I have four friends who come to every show together to root me on.
My husband has been equally supportive of my theater and commercial work, but has never seen my “Husbands” show. People have told him that it’s an “homage,” but the concept makes him uncomfortable.
In addition to my old friends, I have acquired a new set of friends—my fellow actors, most of whom are in their 30s. Chicago is blessed with an enormous, gifted, and generous talent pool. When I first got started, a number of us formed an “accountability” group, where we met every two weeks to trade information about auditions, theaters, and agents, and to commit to a task list. We even got together to coach each other before auditions. While the formal meetings slowly disbanded for a variety of reasons, we still keep in touch and help each other out with advice and counsel as needed.
What challenges did you experience?
Everything about acting is challenging, particularly when you’re older. Losing yourself in a character is a challenge. Acting naturally for the camera is a challenge. Auditioning in front on directors who are younger than your own children is humbling as well as challenging. Last, but not least, memorizing one hundred pages of dialogue is grueling, exhausting work.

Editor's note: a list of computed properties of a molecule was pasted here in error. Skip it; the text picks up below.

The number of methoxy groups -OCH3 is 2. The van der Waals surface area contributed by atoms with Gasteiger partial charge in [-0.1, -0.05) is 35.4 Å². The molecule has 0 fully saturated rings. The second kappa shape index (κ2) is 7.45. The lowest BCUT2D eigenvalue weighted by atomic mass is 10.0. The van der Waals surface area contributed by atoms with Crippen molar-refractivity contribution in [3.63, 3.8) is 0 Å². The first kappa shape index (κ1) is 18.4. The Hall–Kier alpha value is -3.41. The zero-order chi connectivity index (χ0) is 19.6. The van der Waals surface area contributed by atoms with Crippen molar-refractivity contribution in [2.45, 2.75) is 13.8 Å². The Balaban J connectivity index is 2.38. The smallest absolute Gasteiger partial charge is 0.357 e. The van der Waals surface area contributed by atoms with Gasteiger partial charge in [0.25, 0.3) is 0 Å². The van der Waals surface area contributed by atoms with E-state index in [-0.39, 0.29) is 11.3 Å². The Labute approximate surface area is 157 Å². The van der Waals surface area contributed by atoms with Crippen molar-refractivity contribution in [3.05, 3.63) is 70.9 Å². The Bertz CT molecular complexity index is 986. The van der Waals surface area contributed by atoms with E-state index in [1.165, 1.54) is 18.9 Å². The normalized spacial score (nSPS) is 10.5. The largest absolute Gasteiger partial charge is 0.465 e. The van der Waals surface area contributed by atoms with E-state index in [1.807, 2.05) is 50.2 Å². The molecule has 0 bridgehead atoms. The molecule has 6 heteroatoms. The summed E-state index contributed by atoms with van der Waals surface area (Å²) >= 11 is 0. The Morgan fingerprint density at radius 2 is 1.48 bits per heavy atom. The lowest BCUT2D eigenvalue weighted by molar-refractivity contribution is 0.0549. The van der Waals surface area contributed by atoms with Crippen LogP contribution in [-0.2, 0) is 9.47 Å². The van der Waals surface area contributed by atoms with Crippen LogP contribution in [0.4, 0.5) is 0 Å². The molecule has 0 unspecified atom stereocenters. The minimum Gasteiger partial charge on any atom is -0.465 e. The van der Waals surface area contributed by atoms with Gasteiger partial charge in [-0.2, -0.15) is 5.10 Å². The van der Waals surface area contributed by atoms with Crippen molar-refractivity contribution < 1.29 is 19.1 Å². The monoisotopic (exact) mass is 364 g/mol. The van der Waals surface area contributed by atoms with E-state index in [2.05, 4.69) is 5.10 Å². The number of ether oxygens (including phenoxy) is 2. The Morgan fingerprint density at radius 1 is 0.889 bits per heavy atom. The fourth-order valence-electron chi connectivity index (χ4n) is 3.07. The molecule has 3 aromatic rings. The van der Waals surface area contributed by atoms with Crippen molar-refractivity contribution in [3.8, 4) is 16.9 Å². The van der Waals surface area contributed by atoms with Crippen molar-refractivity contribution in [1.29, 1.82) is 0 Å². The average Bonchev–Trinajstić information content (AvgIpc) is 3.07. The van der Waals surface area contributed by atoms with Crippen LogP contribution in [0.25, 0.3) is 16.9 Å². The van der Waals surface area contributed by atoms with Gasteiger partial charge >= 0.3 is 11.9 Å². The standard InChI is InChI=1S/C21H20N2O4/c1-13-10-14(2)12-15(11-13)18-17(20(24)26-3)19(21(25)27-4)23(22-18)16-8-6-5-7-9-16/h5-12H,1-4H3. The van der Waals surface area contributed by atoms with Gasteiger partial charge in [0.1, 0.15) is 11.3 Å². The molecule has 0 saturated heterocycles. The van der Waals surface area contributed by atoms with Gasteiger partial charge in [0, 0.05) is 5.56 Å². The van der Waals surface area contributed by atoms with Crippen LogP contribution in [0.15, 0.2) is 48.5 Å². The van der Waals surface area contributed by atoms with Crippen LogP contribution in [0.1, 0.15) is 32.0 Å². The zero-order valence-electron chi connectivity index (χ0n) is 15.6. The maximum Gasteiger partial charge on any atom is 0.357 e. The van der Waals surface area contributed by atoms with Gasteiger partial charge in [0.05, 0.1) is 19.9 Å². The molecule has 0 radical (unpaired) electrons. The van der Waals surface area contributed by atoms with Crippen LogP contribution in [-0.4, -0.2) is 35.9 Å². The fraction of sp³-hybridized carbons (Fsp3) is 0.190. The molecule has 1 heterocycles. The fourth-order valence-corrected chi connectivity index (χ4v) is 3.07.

But then everything about running a 10-person PR firm was also challenging. I get amused when a director says, “we decided to go in another direction.” That’s exactly what clients would say when they would hire another PR firm.
The big difference is that as a business owner, I always felt I was the one in control. Actors have no control. They are at the very bottom of the power totem.
Were there times when you thought about giving up?
I remember years ago seeing the celebrated movie star Jimmy Stewart on a talk show saying that every time a movie shoot ended, he was afraid he’d never get cast again. This is not a business for the faint of heart. You have to put up with rejection over and over again.